Mom says the farting nurse turned out to be a very nice woman. She stayed with Mom the whole time. Didn’t leave her side even after Dad came back and the doctors told them how sick I was. Mom remembers exactly what the nurse whispered in her ear when the doctor told her I probably wouldn’t live through the night: “Everyone born of God overcometh the world.” And the next day, after I had lived through the night, it was that nurse who held Mom’s hand when they brought her to meet me for the first time.
Mom says by then they had told her all about me. She had been preparing herself for the seeing of me. But she says that when she looked down into my tiny mushed-up face for the first time, all she could see was how pretty my eyes were.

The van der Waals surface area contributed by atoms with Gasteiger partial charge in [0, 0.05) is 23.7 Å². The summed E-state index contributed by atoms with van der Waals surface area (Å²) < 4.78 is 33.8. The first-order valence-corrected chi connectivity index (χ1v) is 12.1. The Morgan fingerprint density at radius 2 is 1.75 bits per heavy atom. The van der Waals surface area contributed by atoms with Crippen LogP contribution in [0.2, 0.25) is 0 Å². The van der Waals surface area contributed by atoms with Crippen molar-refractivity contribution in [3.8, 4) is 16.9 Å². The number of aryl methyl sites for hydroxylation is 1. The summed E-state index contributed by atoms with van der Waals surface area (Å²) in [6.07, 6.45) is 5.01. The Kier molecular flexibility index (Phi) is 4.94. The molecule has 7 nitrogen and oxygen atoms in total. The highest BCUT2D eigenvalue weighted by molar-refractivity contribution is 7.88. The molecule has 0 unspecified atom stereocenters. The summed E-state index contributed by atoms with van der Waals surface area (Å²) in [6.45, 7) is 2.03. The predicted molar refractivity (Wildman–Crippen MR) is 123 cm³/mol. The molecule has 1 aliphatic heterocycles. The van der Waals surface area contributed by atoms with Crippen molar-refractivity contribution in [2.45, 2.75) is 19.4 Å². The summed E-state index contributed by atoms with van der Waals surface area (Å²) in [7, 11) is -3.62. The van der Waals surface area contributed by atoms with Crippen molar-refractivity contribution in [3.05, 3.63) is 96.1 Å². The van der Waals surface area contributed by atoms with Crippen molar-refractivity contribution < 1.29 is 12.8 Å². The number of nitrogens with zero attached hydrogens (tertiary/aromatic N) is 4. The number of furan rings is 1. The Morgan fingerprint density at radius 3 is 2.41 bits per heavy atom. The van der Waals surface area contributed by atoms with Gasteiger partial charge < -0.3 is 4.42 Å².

Mom is beautiful, by the way. And Dad is handsome. Via is pretty. In case you were wondering.
I was really bummed when Christopher moved away three years ago. We were both around seven then. We used to spend hours playing with our Star Wars action figures and dueling with our lightsabers. I miss that.
Last spring we drove over to Christopher’s house in Bridgeport. Me and Christopher were looking for snacks in the kitchen, and I heard Mom talking to Lisa, Christopher’s mom, about my going to school in the fall. I had never, ever heard her mention school before.
“What are you talking about?” I said.
Mom looked surprised, like she hadn’t meant for me to hear that.
“You should tell him what you’ve been thinking, Isabel,” Dad said. He was on the other side of the living room talking to Christopher’s dad.
“We should talk about this later,” said Mom.
“No, I want to know what you were talking about,” I answered. “Don’t you think you’re ready for school, Auggie?” Mom said. “No,” I said.
“I don’t, either,” said Dad.
“Then that’s it, case closed,” I said, shrugging, and I sat in her lap like I was a baby.